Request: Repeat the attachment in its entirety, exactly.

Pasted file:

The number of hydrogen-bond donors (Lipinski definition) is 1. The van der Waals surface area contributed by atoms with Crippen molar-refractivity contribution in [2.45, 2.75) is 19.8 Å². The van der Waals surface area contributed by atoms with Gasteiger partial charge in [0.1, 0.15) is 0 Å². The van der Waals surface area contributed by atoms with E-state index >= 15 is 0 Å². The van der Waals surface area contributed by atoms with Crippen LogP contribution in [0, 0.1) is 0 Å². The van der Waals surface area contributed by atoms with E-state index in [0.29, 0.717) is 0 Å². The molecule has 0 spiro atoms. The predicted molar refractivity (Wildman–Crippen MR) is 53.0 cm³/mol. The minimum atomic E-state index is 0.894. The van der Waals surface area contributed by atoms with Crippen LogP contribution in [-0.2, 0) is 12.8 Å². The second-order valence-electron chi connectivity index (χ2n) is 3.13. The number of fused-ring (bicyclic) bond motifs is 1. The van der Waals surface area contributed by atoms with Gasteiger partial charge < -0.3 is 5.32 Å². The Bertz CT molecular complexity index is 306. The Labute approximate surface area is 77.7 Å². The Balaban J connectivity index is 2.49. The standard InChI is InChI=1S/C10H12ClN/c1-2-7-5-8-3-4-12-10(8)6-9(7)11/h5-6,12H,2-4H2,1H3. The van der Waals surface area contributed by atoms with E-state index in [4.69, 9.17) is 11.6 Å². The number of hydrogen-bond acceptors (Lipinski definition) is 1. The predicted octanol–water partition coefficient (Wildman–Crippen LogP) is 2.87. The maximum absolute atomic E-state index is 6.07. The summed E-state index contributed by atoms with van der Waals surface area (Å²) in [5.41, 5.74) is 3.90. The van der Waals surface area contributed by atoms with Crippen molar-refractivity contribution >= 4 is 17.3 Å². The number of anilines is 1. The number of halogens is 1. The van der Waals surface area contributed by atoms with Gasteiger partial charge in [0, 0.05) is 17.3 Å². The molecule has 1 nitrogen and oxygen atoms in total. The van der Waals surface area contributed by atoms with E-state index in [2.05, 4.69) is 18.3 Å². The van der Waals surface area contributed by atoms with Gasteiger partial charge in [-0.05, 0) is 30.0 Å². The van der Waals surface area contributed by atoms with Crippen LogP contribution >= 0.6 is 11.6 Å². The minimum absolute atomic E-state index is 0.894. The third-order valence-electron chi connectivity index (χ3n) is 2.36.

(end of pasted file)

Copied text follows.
The number of hydrogen-bond donors (Lipinski definition) is 1. The van der Waals surface area contributed by atoms with Crippen molar-refractivity contribution in [2.45, 2.75) is 19.8 Å². The van der Waals surface area contributed by atoms with Gasteiger partial charge in [0.1, 0.15) is 0 Å². The van der Waals surface area contributed by atoms with E-state index >= 15 is 0 Å². The van der Waals surface area contributed by atoms with Crippen LogP contribution in [0, 0.1) is 0 Å². The van der Waals surface area contributed by atoms with E-state index in [0.29, 0.717) is 0 Å². The molecule has 0 spiro atoms. The predicted molar refractivity (Wildman–Crippen MR) is 53.0 cm³/mol. The minimum atomic E-state index is 0.894. The van der Waals surface area contributed by atoms with Crippen LogP contribution in [-0.2, 0) is 12.8 Å². The second-order valence-electron chi connectivity index (χ2n) is 3.13. The number of fused-ring (bicyclic) bond motifs is 1. The van der Waals surface area contributed by atoms with Gasteiger partial charge < -0.3 is 5.32 Å². The Bertz CT molecular complexity index is 306. The Labute approximate surface area is 77.7 Å². The Balaban J connectivity index is 2.49. The standard InChI is InChI=1S/C10H12ClN/c1-2-7-5-8-3-4-12-10(8)6-9(7)11/h5-6,12H,2-4H2,1H3. The van der Waals surface area contributed by atoms with E-state index in [4.69, 9.17) is 11.6 Å². The number of hydrogen-bond acceptors (Lipinski definition) is 1. The predicted octanol–water partition coefficient (Wildman–Crippen LogP) is 2.87. The maximum absolute atomic E-state index is 6.07. The summed E-state index contributed by atoms with van der Waals surface area (Å²) in [5.41, 5.74) is 3.90. The van der Waals surface area contributed by atoms with Crippen molar-refractivity contribution >= 4 is 17.3 Å². The number of anilines is 1. The number of halogens is 1. The van der Waals surface area contributed by atoms with Gasteiger partial charge in [0, 0.05) is 17.3 Å². The molecule has 1 nitrogen and oxygen atoms in total. The van der Waals surface area contributed by atoms with E-state index in [2.05, 4.69) is 18.3 Å². The van der Waals surface area contributed by atoms with Gasteiger partial charge in [-0.05, 0) is 30.0 Å². The van der Waals surface area contributed by atoms with Crippen LogP contribution >= 0.6 is 11.6 Å². The minimum absolute atomic E-state index is 0.894. The third-order valence-electron chi connectivity index (χ3n) is 2.36.